(4) cannot perform past relevant work; but (5) can perform jobs that exist in significant numbers in the national economy. AR 13-19.

Here, Plaintiff claims the ALJ erred in finding that she did not overcome a presumption of continuing non-disability. Plaintiff also claims the ALJ erred by: (1) rejecting the opinion of Dr. Rao; and (2) presenting an incomplete hypothetical to the VE at step five of the sequential evaluation.

DISCUSSION

A.Chavez Presumption of Continuing Non-Disability

Plaintiff challenges the ALJ's determination that she did not overcome the presumption of continuing non-disability. In order to overcome the presumption of continuing non-disability arising from a prior ALJ's finding of non-disability, a plaintiff must prove "changed circumstances" indicating a greater disability. Chavez, 844 F.2d at 693.

Plaintiff argues that a new impairment accepted by the ALJ in the decision at issue showed changed circumstances. More specifically, Plaintiff contends that the first ALJ found in 2006 that Plaintiff had the severe impairments of asthma, diabetes, hepatitis C and depression (AR 51), but the ALJ here found that she also had the severe impairment of PTSD (AR 13). In short, Plaintiff contends that the presumption does not apply because of an additional impairment not considered in the previous application.*fn1

Plaintiff correctly notes that it would be inappropriate to apply the presumption where a subsequent application raises new impairments. See, e.g., Gregory v. Bowen, 844 F.2d 664, 666 (9th Cir. 1988). In this case, however, Plaintiff is elevating form over substance. In 2008, the prior ALJ clearly considered evidence of Plaintiff's PTSD at step two of the sequential evaluation and in determining Plaintiff's RFC. AR 51-52, 54. The ALJ concluded that despite Plaintiffs' "allegations of totally disabling post-traumatic stress disorder," the longitudinal medical records did not support the severity of her claimed symptoms. AR 54. Given the prior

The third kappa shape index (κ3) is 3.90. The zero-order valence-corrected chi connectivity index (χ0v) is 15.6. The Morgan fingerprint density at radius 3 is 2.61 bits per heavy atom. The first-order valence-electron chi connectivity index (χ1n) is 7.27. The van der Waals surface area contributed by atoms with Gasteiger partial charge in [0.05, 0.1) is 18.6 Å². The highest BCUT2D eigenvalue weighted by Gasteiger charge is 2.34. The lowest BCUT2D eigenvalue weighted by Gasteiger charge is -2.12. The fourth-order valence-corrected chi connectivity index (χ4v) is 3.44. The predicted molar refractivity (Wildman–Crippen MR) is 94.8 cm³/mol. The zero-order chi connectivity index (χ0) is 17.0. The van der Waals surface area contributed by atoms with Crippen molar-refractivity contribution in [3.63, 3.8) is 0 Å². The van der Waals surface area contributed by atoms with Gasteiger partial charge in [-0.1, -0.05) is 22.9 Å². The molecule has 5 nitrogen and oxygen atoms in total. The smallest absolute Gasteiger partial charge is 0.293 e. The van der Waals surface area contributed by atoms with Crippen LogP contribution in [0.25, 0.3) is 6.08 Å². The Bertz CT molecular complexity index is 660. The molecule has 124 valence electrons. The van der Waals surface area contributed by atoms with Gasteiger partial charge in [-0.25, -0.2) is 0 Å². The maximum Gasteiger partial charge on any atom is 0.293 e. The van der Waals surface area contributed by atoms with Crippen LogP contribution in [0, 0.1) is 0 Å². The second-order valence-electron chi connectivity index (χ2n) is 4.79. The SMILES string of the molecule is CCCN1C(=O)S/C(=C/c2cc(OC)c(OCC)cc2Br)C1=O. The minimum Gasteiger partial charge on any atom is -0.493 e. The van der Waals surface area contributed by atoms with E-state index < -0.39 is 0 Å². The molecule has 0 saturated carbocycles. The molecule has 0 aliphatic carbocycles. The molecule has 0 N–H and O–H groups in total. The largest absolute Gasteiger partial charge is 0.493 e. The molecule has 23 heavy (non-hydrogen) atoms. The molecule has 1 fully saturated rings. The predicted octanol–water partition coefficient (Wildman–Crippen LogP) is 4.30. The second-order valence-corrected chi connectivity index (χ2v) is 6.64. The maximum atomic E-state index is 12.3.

ALJ's consideration of this impairment, it is evident that Plaintiff's subsequent application did not allege PTSD as a "new impairment" that would bar application of the presumption of continuing non-disability.

B. Treating Physician Opinion

Plaintiff contends that the ALJ gave insufficient reasons to reject the opinion of her treating physician, Dr. Ashok Rao. Generally, the opinion of a claimant's treating physician is entitled to more weight than the opinions of doctors who do not treat the claimant. 20 C.F.R. § 416.927(c)(2); Orn v. Astrue, 495 F.3d 625, 631-32 (9th Cir. 2007). If there is substantial evidence in the record contradicting the opinion of the treating physician, then such an opinion is not entitled to controlling weight. Id. at 632. Even in that instance, however, the opinion of a treating physician is still entitled to deference. Id. If the ALJ disregards the opinion of a treating physician, he must make findings setting forth specific and legitimate reasons for doing so. Id.